Kennedy Graham

We’re doing fine, it’s the world that’s at fault – climate change, Philippines, and Mr Groser

by Kennedy Graham

The latest global storm, Typhoon Haiyan over the Philippines, is the strongest on record to make landfall.

The statement by the chief Philippine climate negotiator, Yeb Sano, at the 19th annual UN negotiations in Warsaw, is perhaps the most eloquent cry of pain on behalf of humanity yet uttered.

Mr Sano, whose family has been directly affected by the storm, appealed to the international community to make a breakthrough in the negotiations this year, rather than next year, sometime or never.

I spoke in General Debate about Haiyan and Warsaw, and New Zealand.  And separately in Question Time, I asked our own climate minister, Tim Groser, whether in light of Mr Sano’s appeal, he thought the NZ Government was doing enough to tackle climate change.

Yes, the Minister said: (a) we were, after all, managing the only trading scheme outside Europe; (b) we were making other efforts internationally; (c) we were responsible for only 0.14% of global emissions.

Respectful comment:

(a)     Factually wrong.  Emissions trading schemes are underway in Korea, China, US states and Canadian provinces, and several Latin American countries.  They are new, sometime pilot, but under way.

(b)     True but partially irrelevant: what we do elsewhere (such as the Global Greenhouse Gas Research Alliance for Agriculture and Friends of Fossil Fuel Reform) has no bearing on New Zealand’s legal obligation to reduce its national gross and net emissions.

(c)     Totally irrelevant: the size of a country’s emissions has no bearing at all on its proportionate share in global reductions.

Onward. Could the Minister confirm that combined pledges mean 54 billion tonnes of global emissions in 2020, way above the target of 44 b.t., guaranteeing dangerous climate change?

Certainly, replied the Minister.  The only answer can be that the international community is not doing enough, and needs to do a lot more.

Comment:

Something the National and Green parties agree on.

Why have we committed to only 5% reduction in net emissions by 2020, if we are doing our ‘fair share’?

A dual answer: (a) over 100 countries have made no commitment; (b) I continue to misrepresent the Government’s position, because the 5% unconditional target sits under a conditional target of 10-20%.

Respectful comment:

(a)     Misleading; because those 100 countries are in the developing world which, under the 1992 Framework Convention, are not obliged to make commitments to reduce emissions until the developed world has made progress itself.  That is the difference between Kyoto (2008-20) which Mr Groser derides as a ‘relic’, and the global legal agreement (post-2020) which he says is the ‘only game in town’.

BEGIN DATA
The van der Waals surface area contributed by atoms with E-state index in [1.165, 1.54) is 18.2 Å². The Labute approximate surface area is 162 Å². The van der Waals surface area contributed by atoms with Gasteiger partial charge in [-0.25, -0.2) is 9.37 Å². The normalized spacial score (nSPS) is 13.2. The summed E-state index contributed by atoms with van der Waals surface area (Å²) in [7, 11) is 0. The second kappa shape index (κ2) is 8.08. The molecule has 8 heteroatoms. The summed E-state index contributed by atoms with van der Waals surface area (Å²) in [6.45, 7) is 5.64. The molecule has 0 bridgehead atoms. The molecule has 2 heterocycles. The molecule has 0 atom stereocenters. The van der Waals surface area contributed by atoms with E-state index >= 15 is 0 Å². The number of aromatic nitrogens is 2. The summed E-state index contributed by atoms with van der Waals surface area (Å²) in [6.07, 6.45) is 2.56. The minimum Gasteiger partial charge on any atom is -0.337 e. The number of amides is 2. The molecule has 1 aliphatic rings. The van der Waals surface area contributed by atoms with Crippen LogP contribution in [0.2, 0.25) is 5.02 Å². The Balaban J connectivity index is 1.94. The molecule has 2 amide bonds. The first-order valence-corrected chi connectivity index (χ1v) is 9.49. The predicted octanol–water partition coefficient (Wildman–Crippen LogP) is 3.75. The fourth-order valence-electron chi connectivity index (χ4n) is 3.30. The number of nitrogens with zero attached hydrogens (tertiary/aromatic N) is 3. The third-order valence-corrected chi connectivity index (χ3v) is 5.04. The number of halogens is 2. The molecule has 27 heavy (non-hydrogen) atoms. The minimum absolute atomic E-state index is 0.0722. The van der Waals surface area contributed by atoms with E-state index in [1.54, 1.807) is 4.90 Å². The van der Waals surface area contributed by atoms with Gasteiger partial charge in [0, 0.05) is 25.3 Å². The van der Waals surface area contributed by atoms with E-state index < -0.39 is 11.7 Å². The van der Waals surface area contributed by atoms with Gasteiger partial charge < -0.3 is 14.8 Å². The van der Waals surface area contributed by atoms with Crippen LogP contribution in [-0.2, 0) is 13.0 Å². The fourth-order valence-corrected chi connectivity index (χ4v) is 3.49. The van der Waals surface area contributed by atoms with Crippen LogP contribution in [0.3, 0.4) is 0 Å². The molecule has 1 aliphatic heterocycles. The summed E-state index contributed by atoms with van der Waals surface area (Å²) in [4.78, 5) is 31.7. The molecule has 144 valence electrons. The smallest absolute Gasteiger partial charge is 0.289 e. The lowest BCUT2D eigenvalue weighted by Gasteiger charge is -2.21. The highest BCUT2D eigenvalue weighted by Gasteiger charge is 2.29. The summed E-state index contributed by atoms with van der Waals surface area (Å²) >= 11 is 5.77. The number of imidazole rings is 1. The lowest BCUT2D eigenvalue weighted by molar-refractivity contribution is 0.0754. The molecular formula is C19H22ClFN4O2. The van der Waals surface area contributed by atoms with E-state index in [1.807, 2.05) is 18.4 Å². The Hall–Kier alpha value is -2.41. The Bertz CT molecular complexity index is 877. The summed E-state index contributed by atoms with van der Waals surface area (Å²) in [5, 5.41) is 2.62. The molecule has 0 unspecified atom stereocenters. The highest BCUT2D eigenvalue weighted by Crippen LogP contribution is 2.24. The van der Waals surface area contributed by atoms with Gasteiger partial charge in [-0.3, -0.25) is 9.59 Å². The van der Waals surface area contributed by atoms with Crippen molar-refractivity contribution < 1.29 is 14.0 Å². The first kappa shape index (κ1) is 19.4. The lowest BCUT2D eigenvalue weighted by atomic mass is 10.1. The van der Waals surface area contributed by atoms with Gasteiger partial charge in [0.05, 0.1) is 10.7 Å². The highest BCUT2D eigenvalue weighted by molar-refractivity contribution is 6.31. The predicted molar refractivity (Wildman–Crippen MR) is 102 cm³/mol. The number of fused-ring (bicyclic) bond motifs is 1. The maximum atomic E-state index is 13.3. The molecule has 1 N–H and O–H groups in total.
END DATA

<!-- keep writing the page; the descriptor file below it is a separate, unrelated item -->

(b)     Misleading; because the 5% unconditional target stands alone as an unconditional target.  Higher cuts are, in the event certain conditions are met, are not relevant to the unconditional target.

With regard to the suggestion that I misrepresent the Government’s position, I shall confine myself to the following table of emissions:

Total aggregate anthropogenic emissions of greenhouse gases, 1990 & 2010

(Gt., CO2-e)*

Country

Excluding LULUCF**

Including LULUCF

 

1990

2010

%

1990

2010

%

 

New Zealand

59.8

71.7

+ 19.8

32.4

51.7

+ 59.5

Australia

417.9

543.3

+ 30.0

511.0

581.2

+ 13.7

Canada

589.3

691.7

+ 17.4

521.8

763.7

+ 46.4

EU

5,583.1

4,720.9

- 15.4

5,297.1

4,409.3

- 16.8

Japan

1,266.7

1,257.9

- 0.7

1,196.6

1,184.8

- 1.0

Norway

49.8

53.9

+ 8.2

41.1

21.0

- 49.1

Switzerland

53.1

54.2

+ 2.2

49.2

53.4

+ 8.4

USA

6,161.5

6,802.2

+ 10.4

5,293.4

5,747.1

+ 8.6

 

Russia

3,349.8

2.207.6

- 34.1

3,429.8

1,555.2

- 54.7

Bulgaria

128.6

61.7

- 52.0

114.4

53.1

- 53.6

Estonia

40.7

20.5

- 49.6

31.4

16.8

- 46.5

Hungary

114.8

67.8

- 40.9

112.6

64.4

- 42.8

Latvia

26.6

12.1

- 54.5

10.5

- 5.1

- 148.1

Lithuania

49.9

21.5

- 56.9

43.6

9.8

- 77.5

Poland

564.2

400.9

- 28.9

552.4

358.0

- 35.2

Romania

290.2

123.0

- 57.6

268.7

97.2

- 63.8

Ukraine

929.6

383.2

- 58.8

859.8

345.2

- 59.8

Source: FCCC/SBI/2012/31, pp.14, 15 (16 November 2012)